By the end of the school year, we have our classrooms running like well-oiled machines. The students know what to do, when to do it, and what to expect from us. The beginning of the year is an entirely different story though. On the first day of school, a fresh batch of newbies enters our classroom with wide eyes. They are excited to see their friends, and they are a little anxious about their new classes. However, if they don’t have guidance and structure in the first week of school, they will call the shots and run the show. That is why it is so important to establish these five routines as quickly as possible. By the end of the first full week of school, students should know how you run your class and what you expect from them.
You might also be interested in reading my blog post about the 10 lessons and activities to teach when you go back to school.
1. Establish a bell ringer routine
I love bell ringers because they are a proven way to get students on-task quickly. Once a bell ringer routine is established, students will know that once the bell rings, the need to be in their seat working on the task. Bell ringers also are great because you can use those first five minutes in class to introduce a new topic, review an old concept, practice grammar, or make a student really think. I have a free bell ringer and do now log and many bell ringers available in my store. You can read more about how I hold students accountable for their bell work here. These self-inking stamps work great in the classroom, and they are very easy to use.
2. Establish how students will enter class
If it were up to middle school and high school students, they would congregate outside of your classroom with their friends until the very last moment. Then just as the bell is almost done ringing, they would push through the door and meander through the room until eventually finding their seat. If you don’t establish your expectations and policies for how students will enter your classroom early on, this can be a difficult habit to break. It’s helpful to enforce your tardy policy early on and to have an activity during the first couple of minutes of class.
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3. Establish how students will leave class
At the end of the year, my students know not to pack up early. They just don’t do it because I make the students who pack up early, even two minutes early unpack everything and write at least one word on whatever it was you were working on. The beginning of the year is an entirely different scene; I have students packing up almost six minutes early the first week of school. Unacceptable. To combat this, I give students the very last minute of class to pack up. However, in order to be dismissed at the bell, every student needs to be in their seat, sitting down, with phones put away.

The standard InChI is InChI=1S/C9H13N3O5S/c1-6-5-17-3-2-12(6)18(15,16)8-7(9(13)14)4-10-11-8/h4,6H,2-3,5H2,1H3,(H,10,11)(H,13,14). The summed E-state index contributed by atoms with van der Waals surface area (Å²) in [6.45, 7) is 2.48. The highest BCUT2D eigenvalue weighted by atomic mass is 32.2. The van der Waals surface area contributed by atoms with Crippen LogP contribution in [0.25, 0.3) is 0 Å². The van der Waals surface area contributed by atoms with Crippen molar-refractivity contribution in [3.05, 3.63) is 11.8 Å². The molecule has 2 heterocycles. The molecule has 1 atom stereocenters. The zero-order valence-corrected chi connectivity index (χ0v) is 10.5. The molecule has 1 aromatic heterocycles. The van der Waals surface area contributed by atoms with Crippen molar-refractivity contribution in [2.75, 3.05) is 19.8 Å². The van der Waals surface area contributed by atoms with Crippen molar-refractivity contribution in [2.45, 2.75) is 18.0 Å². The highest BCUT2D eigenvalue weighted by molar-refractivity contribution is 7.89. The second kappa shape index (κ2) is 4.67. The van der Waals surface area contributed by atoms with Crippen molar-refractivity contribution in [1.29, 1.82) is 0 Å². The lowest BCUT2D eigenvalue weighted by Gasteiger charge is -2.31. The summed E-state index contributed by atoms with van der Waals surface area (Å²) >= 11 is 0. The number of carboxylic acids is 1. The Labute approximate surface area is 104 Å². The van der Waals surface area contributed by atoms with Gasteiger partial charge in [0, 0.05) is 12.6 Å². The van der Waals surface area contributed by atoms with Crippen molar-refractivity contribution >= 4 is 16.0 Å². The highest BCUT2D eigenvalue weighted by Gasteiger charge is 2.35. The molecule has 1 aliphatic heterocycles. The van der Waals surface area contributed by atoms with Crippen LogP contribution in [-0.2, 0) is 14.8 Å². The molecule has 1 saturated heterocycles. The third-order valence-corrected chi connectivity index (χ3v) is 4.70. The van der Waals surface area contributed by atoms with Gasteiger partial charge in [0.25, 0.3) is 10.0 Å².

4. Establish how students will turn in work
Usually, you will have some sort of turn in bin or basket in which students turn in their completed assignments. However, at the beginning of the year, students won’t know this. You will want to show and explain to them how, when, and where students will turn in their work. I use a paper basket like this one to collect papers as students leave the classroom.
5. Establish when and how often students will be able to use the restroom
Without a clearly defined class restroom policy in place, your class will be the one class in their schedule that students designate as their time to use their restroom. And by using the restroom, I mean slowly walk to the restroom while simultaneously sending out some snaps and taking a few selfies. As middle school and high schoolers, students need to know when it and is not an appropriate time to use the restroom. I like to assign a limited-use restroom pass to my students at the beginning of each semester. This pass is available for free here.
Once these five routines are established in your classroom, your room will begin to work more like a well-oiled machine. This post contains affiliate links.